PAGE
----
One step forward. Two steps back. The Tufts scholarship that put Nora Stuart on the path to becoming a Boston medical specialist was a step forward. Being hit by a car and then overhearing her boyfriend hit on another doctor when she thought she was dying? Two major steps back.
Injured in more ways than one, Nora feels her carefully built life cracking at the edges. There's only one place to land: home. But the tiny Maine community she left fifteen years ago doesn't necessarily want her. At every turn, someone holds the prodigal daughter of Scupper Island responsible for small-town drama and big-time disappointments.
With a tough islander mother who's always been distant and a wild-child sister in jail, unable to raise her daughter--a withdrawn teen as eager to ditch the island as Nora once was--Nora has her work cut out for her if she's going to take what might be her last chance to mend the family.
But as some relationships crumble around her, others unexpectedly strengthen. Balancing loss and opportunity, a dark event from her past with hope for the future, Nora will discover that tackling old pain makes room for promise...and the chance to begin again.
This book may be unsuitable for people under 18 years of age due to its use of sexual content, drug and alcohol use, and/or violence.
"Sometimes it takes a few years before you understand what you're worth. And who's worth your time."
It's official. I have found my first five-star read of the year. And so well-deserved, too. I don't know how to review this book that would give it justice. It was hopeful, heartwarming and breaking, funny, and oh so beautiful. I'm so happy I got to read the chance to read this. I'll let you in on a secret—I'm tearing up a little as I'm writing this review. Not because this was a total tearjerker or anything, but because Now That You Mention It was a story that touched my heart and soul.
It was a second chance for Nora Stuart to bring back the color in her now gray life. After leaving her small hometown in Maine fifteen years ago on a scholarship to Tufts and eventually becoming an amazing doctor, Nora finds her way back home. A little time to heal and regroup after getting hit by a van and seeing—or more like hearing as she's lying on a hospital bed—her boyfriend flirting with some woman, she says. Maybe it's her chance to reconnect with her mother and the daughter of her estranged sister, Lily.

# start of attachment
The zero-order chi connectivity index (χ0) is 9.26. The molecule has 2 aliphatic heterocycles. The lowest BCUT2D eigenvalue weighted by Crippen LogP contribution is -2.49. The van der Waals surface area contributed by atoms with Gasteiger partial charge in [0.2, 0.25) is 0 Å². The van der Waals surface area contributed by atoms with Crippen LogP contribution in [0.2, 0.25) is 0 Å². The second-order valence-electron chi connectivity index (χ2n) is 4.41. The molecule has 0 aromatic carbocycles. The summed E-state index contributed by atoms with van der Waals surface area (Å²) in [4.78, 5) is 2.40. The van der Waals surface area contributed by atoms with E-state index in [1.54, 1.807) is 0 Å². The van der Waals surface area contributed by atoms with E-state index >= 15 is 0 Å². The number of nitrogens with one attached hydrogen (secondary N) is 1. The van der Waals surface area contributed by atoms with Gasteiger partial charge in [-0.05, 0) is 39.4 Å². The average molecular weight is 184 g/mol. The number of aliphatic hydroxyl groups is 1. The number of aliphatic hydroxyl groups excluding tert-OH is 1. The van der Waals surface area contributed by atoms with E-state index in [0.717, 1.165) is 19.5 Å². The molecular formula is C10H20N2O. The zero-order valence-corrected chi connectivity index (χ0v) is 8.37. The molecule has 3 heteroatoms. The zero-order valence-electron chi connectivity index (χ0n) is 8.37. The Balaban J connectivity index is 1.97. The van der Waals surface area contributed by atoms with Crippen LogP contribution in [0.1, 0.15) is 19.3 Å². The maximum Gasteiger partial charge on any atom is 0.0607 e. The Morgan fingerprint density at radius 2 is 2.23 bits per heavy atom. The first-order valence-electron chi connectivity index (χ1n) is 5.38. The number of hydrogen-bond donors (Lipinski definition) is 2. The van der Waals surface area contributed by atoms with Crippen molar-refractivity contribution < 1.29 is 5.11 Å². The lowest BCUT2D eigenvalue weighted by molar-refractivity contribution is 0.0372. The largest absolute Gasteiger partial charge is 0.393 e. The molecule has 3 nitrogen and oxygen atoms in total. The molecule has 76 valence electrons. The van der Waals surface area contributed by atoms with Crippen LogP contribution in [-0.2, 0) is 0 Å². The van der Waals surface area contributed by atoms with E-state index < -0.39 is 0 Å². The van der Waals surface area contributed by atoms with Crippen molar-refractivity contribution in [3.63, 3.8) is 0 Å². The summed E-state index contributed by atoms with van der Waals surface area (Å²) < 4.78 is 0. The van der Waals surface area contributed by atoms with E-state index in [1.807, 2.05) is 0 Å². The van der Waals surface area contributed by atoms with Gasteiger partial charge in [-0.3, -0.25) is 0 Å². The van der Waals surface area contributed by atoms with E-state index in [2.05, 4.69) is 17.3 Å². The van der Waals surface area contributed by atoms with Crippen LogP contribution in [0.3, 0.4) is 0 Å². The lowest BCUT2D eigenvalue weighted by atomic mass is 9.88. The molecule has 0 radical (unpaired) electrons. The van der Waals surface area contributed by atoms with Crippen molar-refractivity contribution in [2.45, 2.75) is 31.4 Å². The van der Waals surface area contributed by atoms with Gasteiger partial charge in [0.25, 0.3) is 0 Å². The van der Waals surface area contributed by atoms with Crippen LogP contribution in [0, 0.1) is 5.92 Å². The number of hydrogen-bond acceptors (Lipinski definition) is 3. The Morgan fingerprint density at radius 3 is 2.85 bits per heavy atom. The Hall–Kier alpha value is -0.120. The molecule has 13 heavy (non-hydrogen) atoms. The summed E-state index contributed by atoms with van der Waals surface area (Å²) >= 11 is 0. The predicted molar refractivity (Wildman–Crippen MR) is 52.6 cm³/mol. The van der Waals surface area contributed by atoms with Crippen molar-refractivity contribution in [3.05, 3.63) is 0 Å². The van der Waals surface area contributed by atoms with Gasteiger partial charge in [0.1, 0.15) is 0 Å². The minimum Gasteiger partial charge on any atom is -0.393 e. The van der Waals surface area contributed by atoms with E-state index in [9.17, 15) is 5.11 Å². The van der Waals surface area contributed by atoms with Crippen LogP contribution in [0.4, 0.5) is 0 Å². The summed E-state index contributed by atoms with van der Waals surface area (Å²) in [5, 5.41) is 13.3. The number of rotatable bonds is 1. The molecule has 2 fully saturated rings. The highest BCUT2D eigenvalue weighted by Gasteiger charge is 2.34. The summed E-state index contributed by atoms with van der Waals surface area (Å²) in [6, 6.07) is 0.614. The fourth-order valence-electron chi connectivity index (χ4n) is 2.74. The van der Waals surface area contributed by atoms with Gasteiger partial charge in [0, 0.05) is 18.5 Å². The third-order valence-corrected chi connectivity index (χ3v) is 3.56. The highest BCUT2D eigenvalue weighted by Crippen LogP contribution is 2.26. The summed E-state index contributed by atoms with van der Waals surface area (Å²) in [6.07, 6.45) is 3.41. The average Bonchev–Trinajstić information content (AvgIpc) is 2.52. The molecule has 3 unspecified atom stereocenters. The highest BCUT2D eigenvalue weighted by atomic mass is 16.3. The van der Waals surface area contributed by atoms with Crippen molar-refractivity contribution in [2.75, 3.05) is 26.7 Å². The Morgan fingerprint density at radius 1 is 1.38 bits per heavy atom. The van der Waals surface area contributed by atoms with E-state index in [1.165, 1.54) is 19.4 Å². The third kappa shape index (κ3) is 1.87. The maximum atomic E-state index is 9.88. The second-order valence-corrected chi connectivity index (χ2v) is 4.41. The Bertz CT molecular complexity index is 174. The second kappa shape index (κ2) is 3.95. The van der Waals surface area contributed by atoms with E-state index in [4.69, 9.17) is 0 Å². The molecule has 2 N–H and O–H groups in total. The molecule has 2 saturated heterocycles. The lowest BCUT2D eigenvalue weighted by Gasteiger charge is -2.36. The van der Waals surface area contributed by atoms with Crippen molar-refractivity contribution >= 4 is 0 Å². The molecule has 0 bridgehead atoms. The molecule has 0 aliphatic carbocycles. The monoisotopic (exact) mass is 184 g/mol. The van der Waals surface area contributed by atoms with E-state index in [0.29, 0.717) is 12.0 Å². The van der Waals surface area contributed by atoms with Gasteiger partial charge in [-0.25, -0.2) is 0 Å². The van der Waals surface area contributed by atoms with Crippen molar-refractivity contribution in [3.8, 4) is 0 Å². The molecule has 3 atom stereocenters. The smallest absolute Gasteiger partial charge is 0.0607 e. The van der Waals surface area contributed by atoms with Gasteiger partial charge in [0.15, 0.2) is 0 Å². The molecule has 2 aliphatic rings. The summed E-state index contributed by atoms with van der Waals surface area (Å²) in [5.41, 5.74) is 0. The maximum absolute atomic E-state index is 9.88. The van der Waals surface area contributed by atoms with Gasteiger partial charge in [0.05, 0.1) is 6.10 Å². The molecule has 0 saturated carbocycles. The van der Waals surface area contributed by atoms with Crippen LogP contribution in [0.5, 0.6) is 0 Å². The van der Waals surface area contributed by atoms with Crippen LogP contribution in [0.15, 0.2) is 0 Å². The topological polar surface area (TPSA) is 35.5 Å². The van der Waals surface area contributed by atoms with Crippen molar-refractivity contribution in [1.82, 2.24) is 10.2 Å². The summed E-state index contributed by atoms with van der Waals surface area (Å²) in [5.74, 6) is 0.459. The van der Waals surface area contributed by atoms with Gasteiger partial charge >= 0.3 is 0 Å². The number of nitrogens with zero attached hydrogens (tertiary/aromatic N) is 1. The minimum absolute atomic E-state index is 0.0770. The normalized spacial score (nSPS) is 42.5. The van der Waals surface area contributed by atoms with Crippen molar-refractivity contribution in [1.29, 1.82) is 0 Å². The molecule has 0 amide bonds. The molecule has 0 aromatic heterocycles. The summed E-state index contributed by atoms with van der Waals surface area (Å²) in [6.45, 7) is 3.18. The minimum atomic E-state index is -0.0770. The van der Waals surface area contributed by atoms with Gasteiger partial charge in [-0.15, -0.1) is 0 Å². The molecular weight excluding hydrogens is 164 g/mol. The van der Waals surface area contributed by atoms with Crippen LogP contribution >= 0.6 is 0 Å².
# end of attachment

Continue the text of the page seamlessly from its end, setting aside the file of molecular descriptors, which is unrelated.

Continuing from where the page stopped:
I was hooked from the first paragraph. It wasn't what I was expecting, but it was so, so good. Just from that, I devoured each page without skipping a word. The writing was fantastic—the humor on point, the pacing just right, Nora's voice loud and clear. We have endearing characters, characters who made me want to throat punch them, and characters who didn't seem to fit in just one box. They're real, and so were the feelings this book brought to me.
I absolutely adore and admire Nora. After going through so much, she's still standing strong and still not jaded by it. That she still came back to a town with people who didn't treat her right, with most people who didn't give her even the barest of respect, and managed to smile at them and not shove in their faces how far she's come shows a lot about her character. She thought about doing it, of course. What human wouldn't? But she didn't, and I admire her so much for it. She has so much compassion, empathy, and consideration for others. And she never gave up; not with her mother, not with her sister, not with Poe.
And her romance with Sullivan, although not the priority of this book, felt so right. The hopeless romantic in me would have loved to see more of them, but you know what, I'm still pretty happy with everything. If there are two people who would just fit one another, it's those two. They're kindred spirits, I swear.
There was the mystery about her father, the Big, Bad Event, what turned Nora and Lily's relationship sour that made me keep on reading this. There were also amazing characters that added even more color not just to Nora's life, but to the whole book. We have Nora's mother, her niece Poe, Audrey, Xiaowen, Sullivan, and Nora's adorable dog, Boom, to name a few. But there was also that feeling of rooting for Nora and wanting to see her finally tie all those loose ends keeping her from seeing color. That feeling stayed with me from start to finish.
I recommend this to anyone who needs to laugh, cry, and hope. Because that's exactly what I got when I read Now That You Mention It.
Tropes: Small Town
POV: First Person, Female POV